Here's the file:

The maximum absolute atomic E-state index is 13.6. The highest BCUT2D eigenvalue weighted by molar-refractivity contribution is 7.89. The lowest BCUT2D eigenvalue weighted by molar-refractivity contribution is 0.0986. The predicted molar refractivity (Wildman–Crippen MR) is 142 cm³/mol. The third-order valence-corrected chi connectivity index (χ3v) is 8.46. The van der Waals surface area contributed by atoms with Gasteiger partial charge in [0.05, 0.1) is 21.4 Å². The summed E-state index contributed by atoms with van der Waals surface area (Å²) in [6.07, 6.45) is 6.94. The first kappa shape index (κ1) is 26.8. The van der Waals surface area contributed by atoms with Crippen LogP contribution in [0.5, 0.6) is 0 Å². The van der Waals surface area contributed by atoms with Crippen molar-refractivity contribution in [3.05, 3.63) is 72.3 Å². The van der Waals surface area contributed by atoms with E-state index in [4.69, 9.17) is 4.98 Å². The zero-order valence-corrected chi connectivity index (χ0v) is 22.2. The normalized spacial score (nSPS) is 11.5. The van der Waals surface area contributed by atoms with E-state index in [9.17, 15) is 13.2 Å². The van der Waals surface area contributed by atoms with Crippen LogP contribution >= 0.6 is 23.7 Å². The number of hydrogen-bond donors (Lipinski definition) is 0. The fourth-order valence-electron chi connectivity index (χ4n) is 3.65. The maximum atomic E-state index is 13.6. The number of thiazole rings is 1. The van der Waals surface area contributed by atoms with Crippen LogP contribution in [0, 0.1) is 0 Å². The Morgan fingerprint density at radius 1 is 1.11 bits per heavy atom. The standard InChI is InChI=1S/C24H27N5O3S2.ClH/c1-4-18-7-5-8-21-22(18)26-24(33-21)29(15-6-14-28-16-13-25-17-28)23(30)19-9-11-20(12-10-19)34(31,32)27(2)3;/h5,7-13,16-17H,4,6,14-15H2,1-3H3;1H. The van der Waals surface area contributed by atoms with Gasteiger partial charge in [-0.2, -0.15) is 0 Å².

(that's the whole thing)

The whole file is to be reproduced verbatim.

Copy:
The maximum absolute atomic E-state index is 13.6. The highest BCUT2D eigenvalue weighted by molar-refractivity contribution is 7.89. The lowest BCUT2D eigenvalue weighted by molar-refractivity contribution is 0.0986. The predicted molar refractivity (Wildman–Crippen MR) is 142 cm³/mol. The third-order valence-corrected chi connectivity index (χ3v) is 8.46. The van der Waals surface area contributed by atoms with Gasteiger partial charge in [0.05, 0.1) is 21.4 Å². The summed E-state index contributed by atoms with van der Waals surface area (Å²) in [6.07, 6.45) is 6.94. The first kappa shape index (κ1) is 26.8. The van der Waals surface area contributed by atoms with Crippen LogP contribution in [0.5, 0.6) is 0 Å². The van der Waals surface area contributed by atoms with Crippen molar-refractivity contribution in [3.05, 3.63) is 72.3 Å². The van der Waals surface area contributed by atoms with E-state index in [4.69, 9.17) is 4.98 Å². The zero-order valence-corrected chi connectivity index (χ0v) is 22.2. The normalized spacial score (nSPS) is 11.5. The van der Waals surface area contributed by atoms with E-state index in [9.17, 15) is 13.2 Å². The van der Waals surface area contributed by atoms with Crippen LogP contribution >= 0.6 is 23.7 Å². The number of hydrogen-bond donors (Lipinski definition) is 0. The fourth-order valence-electron chi connectivity index (χ4n) is 3.65. The maximum atomic E-state index is 13.6. The number of thiazole rings is 1. The van der Waals surface area contributed by atoms with Crippen LogP contribution in [0, 0.1) is 0 Å². The Morgan fingerprint density at radius 1 is 1.11 bits per heavy atom. The standard InChI is InChI=1S/C24H27N5O3S2.ClH/c1-4-18-7-5-8-21-22(18)26-24(33-21)29(15-6-14-28-16-13-25-17-28)23(30)19-9-11-20(12-10-19)34(31,32)27(2)3;/h5,7-13,16-17H,4,6,14-15H2,1-3H3;1H. The van der Waals surface area contributed by atoms with Gasteiger partial charge in [-0.2, -0.15) is 0 Å².